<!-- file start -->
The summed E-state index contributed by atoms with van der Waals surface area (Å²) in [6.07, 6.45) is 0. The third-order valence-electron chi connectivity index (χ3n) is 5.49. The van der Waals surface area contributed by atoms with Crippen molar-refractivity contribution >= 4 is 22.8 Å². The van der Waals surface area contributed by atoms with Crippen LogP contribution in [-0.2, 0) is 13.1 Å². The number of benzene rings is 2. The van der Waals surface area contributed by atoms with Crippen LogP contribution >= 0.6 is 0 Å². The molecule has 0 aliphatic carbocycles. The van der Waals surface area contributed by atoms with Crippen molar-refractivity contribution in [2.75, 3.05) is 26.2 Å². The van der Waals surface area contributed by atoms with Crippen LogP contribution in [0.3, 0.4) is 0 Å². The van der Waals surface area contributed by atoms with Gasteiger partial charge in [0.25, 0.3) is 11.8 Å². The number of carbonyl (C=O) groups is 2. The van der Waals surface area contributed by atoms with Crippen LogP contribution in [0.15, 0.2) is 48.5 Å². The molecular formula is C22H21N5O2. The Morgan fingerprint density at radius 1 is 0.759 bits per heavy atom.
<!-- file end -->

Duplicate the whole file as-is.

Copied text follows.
The summed E-state index contributed by atoms with van der Waals surface area (Å²) in [6.07, 6.45) is 0. The third-order valence-electron chi connectivity index (χ3n) is 5.49. The van der Waals surface area contributed by atoms with Crippen molar-refractivity contribution >= 4 is 22.8 Å². The van der Waals surface area contributed by atoms with Crippen LogP contribution in [-0.2, 0) is 13.1 Å². The number of benzene rings is 2. The van der Waals surface area contributed by atoms with Crippen LogP contribution >= 0.6 is 0 Å². The molecule has 0 aliphatic carbocycles. The van der Waals surface area contributed by atoms with Crippen molar-refractivity contribution in [2.75, 3.05) is 26.2 Å². The van der Waals surface area contributed by atoms with Crippen LogP contribution in [0.3, 0.4) is 0 Å². The van der Waals surface area contributed by atoms with Gasteiger partial charge in [0.25, 0.3) is 11.8 Å². The number of carbonyl (C=O) groups is 2. The van der Waals surface area contributed by atoms with Crippen LogP contribution in [0.15, 0.2) is 48.5 Å². The molecular formula is C22H21N5O2. The Morgan fingerprint density at radius 1 is 0.759 bits per heavy atom.